Switching to Emacs

As you may know my favourite editor was Vim, it’s a terrible editor to learn, but when you get the hang of it (after a couple of weeks, months, a year) you can edit text and code very very fast. I loved Vim, still do.

At the moment I’m writing my dissertation for the M.Sc. degree I’m doing here in Dublin. I’m writing it in LaTeX and of course I was using Vim to edit it. A week or two ago I had a meeting with a PhD student here at the department and he asked what I used to edit LaTeX. I told him I used Vim. “Vim? Why are you using vim? There’s an amazing package for Emacs that helps you in so many ways.”

I’m always open to new things and Emacs always has been an editor I wanted to really learn. We learned the basics at university in Holland (it’s the editor we learned there) and it’s a fairly usable editor, even for the beginner. Much more usable than Vim anyway. I decided to take the plunge and switched to Emacs.

The beginning was a struggle, I switched a couple of days ago now and finally start to get the hang of the keyboard “short”-cuts. Things that used to take me one keystroke in Vim now take me like three, but I’ll get used to it and indeed, the LaTeX features are really nice. Right now I have my whole dissertation in one .tex file (that’s 90 pages at the time of writing). Usually that would be hard to manage, but in Emacs it’s really easy to bring up a table of contents and go to a different chapter or section. You just have to press Ctrl+c = and there you go:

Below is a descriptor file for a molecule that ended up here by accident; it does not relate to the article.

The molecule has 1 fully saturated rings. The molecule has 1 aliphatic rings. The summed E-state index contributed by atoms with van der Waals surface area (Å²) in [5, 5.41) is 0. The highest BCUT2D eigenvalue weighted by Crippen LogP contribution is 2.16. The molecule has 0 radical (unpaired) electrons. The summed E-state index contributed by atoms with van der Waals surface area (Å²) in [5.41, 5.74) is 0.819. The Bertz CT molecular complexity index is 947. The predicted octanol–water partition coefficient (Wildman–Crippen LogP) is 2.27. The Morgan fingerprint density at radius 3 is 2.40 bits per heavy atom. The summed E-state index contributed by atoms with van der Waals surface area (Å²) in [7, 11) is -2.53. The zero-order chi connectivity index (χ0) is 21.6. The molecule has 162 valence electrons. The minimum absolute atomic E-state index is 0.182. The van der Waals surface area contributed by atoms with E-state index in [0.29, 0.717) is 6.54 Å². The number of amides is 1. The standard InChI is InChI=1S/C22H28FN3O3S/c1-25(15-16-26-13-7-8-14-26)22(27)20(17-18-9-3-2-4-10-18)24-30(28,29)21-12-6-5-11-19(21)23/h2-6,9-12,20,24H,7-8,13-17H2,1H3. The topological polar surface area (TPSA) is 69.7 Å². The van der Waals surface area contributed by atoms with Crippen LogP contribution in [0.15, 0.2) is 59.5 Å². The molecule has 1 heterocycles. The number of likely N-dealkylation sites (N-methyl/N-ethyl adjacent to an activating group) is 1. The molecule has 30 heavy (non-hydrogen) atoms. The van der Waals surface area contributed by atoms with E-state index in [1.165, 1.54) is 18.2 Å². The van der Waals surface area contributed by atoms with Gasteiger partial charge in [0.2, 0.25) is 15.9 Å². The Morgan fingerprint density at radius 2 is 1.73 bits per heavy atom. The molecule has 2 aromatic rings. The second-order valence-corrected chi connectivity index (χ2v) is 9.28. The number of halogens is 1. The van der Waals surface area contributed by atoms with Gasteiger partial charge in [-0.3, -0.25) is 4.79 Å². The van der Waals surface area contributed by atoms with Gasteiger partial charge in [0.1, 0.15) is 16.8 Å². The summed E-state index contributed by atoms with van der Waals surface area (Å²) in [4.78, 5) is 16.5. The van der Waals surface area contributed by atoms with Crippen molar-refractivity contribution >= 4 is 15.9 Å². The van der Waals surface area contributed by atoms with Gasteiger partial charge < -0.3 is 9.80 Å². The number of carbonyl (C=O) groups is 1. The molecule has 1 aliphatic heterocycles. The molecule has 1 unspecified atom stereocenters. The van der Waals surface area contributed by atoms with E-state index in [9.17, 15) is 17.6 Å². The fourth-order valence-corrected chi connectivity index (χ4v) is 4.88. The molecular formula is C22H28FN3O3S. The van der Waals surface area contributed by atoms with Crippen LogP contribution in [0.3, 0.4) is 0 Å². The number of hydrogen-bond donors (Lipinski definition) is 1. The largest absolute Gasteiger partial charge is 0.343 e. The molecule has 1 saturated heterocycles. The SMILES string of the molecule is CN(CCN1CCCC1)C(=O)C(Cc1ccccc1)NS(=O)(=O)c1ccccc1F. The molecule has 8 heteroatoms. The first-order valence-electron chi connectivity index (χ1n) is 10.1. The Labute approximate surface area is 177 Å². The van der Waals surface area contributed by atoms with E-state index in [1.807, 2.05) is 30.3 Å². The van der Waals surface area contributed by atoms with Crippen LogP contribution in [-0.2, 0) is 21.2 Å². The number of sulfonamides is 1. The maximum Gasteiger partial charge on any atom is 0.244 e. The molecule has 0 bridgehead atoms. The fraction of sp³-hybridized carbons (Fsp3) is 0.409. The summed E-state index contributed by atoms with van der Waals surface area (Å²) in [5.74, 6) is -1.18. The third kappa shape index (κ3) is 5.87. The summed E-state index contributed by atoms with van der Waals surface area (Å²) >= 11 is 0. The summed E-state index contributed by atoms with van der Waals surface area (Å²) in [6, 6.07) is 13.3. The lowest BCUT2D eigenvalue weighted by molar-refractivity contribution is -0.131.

If you’re familiar with LaTeX and used it to write scientific papers you know it can be a pain to insert reference from your Bibtex file, but not in Emacs. You just type Ctrl+c [ and it will ask you to type a regex to find references. If you want to cite a paper where you know there’s “ontology” in there somewhere, you type ontology and a list of references will show up, you pick the one you need and it will insert the cite{…} code for you. Pretty neat.

I’m starting to like Emacs. Emacs is more of an operating system than an editor. It comes with a built-in mail reader, news reader, RSS reader. You can download a browser I think, I installed a package that allows you to maintain a local wiki inside Emacs, it’s pretty nifty. But some of the keystrokes are just too much, for example if I want to move the current line to the top of the screen I have to type Ctrl+x 0 Ctrl+l.

I’ll get used to it.